US and French governments lobby Nigeria to host their military bases – report

There have been recent concerns about the likely relocation of US and French military bases from the Sahel to Nigeria.

In an open letter to President Bola Tinubu and the National Assembly, northern leaders warned the federal government not to succumb to military pressure from the US and French governments.

The US and French governments are said to have lobbied Nigeria and other regional countries to sign new defense deals that would allow them to redeploy expelled troops.

According to the letter, northern leaders expressed concerns about the economic and environmental impacts of hosting foreign military bases.

“Economically, the presence of these bases could potentially divert government dollars and resources from critical areas such as education, healthcare and infrastructure development to maintaining and securing these military installations. This redirection of resources could hinder economic growth and worsen poverty in a country where much of the population already lives under challenging conditions,” they said.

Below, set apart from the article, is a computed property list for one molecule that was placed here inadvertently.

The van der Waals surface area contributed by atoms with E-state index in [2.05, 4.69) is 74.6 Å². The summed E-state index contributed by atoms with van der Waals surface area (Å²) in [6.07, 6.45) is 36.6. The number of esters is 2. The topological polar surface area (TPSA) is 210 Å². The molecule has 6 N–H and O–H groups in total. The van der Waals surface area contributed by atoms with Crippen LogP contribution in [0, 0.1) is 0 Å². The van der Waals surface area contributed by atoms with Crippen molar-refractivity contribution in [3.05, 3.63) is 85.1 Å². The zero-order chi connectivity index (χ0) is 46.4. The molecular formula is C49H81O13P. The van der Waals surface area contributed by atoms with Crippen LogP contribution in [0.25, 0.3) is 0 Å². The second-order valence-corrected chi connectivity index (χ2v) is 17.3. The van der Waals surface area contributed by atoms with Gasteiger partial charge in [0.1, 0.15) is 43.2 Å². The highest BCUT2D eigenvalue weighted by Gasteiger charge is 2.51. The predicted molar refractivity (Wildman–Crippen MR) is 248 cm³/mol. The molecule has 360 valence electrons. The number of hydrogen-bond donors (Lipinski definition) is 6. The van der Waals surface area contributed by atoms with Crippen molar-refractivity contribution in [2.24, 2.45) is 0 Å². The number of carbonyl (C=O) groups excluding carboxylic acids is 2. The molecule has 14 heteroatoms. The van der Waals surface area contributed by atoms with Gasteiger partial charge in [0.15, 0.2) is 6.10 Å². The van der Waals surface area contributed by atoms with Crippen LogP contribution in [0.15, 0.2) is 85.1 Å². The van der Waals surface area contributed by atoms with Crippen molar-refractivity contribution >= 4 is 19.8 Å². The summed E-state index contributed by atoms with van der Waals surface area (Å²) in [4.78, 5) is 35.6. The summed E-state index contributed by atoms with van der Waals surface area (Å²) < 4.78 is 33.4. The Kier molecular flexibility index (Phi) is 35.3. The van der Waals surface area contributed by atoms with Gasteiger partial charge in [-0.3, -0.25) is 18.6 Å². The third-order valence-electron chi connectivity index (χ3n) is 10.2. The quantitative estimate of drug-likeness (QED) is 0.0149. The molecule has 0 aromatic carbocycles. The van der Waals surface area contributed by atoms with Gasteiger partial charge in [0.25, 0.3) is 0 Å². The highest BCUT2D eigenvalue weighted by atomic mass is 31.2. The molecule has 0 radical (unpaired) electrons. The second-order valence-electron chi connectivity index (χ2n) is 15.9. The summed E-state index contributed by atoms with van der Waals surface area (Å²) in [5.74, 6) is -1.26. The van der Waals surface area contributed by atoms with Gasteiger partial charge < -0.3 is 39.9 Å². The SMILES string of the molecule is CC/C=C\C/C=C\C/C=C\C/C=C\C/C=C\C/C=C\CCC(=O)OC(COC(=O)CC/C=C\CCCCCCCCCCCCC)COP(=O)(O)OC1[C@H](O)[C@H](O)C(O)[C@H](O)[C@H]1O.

The letter also noted that hosting foreign troops often leads to higher prices and costs of living in local areas, disproportionately affecting lower-income populations.

“Environmentally, the construction and operation of military bases can lead to significant degradation of the local environment. This includes deforestation, soil erosion, water pollution and biodiversity loss, which harm farming communities and indigenous peoples….”

Furthermore, the letter emphasized that the establishment of foreign military bases in Nigeria would exacerbate existing tensions between Nigeria and neighboring French countries.

Citing Pentagon data, the letter states that Western military operations aimed at countering terrorism in the Sahel region are considered largely ineffective, if not outright failures.

The leaders urged the government to carefully weigh the broader implications of such agreements and prioritize Nigeria’s long-term peace and security over short-term strategic considerations.